Scottish National Dictionary (1700–)
Hide Quotations Hide Etymology
About this entry:
First published 1952 (SND Vol. III). Includes material from the 1976 supplement.
This entry has not been updated but may contain minor corrections and revisions.
COWL, n. Sc. usages. For Sc. forms see Cool, n. [kul]
1. A close-fitting cap, gen. of woollen material; a night-cap.Abd.(D) 1877 W. Alexander North. Rural Life in 18th Cent. xv.:
On his head, when in the sort of undress that served for every-day home use, he wore a worsted nightcap, or Kilmarnock cowl.Fif. 1827 W. Tennant Papistry Storm'd 58:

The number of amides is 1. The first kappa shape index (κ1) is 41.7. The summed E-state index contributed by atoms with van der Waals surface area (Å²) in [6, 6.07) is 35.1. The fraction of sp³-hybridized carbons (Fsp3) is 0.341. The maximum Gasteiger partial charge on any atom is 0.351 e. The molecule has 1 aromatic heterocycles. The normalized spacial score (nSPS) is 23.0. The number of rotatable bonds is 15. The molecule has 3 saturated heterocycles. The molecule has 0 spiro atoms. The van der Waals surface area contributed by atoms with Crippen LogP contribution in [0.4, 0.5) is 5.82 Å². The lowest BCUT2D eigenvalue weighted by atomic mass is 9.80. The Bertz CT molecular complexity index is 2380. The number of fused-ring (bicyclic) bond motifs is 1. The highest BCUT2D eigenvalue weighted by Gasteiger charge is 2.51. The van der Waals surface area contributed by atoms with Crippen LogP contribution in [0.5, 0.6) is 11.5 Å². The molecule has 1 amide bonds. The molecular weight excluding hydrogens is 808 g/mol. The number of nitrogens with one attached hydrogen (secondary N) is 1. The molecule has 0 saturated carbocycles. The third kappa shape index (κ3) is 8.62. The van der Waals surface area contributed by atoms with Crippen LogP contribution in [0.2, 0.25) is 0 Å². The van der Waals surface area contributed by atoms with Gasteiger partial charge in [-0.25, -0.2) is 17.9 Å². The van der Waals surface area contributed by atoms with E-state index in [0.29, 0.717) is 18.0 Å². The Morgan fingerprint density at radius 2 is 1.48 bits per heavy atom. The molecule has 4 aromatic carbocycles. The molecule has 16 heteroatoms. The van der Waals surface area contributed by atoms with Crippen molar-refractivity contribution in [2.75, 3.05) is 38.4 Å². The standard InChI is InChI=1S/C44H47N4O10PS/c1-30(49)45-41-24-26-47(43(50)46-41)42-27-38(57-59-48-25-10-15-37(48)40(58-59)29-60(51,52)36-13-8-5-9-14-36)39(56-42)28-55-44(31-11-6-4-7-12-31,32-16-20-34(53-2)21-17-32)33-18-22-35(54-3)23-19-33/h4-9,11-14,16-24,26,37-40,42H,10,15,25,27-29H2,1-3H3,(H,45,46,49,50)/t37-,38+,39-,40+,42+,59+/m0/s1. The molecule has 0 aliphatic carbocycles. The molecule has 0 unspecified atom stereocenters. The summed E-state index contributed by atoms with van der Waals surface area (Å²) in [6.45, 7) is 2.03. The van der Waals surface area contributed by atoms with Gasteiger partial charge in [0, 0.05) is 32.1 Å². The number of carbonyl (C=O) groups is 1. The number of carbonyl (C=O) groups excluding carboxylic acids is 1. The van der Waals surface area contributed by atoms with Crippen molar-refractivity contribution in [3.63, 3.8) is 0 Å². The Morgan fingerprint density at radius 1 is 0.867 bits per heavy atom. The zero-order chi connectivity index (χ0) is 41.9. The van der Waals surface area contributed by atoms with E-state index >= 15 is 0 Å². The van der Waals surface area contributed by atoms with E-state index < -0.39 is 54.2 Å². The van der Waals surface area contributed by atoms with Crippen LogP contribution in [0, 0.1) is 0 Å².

Cap and cowls, and bannets blue.Edb. 1828 D. M. Moir Mansie Wauch (1839) viii.:
I threw my cowl into a corner.Lnk. 1883 W. Thomson Leddy May 113:
His croon wis nocht but a cotton cowl.
2. One who wears such a cap: applied to an Ayrshire covenanter. Cf. Kilmarnock, n., 2.Sc. 1830 Scott Bonny Dundee in Doom of Devorgoil, Act II. Sc. ii.:
These cowls of Kilmarnock had spits and had spears, And lang hafted gullies to kill Cavaliers.
You may wish to vary the format shown below depending on the citation style used.
"Cowl n.". Dictionary of the Scots Language. 2004. Scottish Language Dictionaries Ltd. Accessed 29 May 2023 <http://www.dsl.ac.uk/entry/snd/cowl>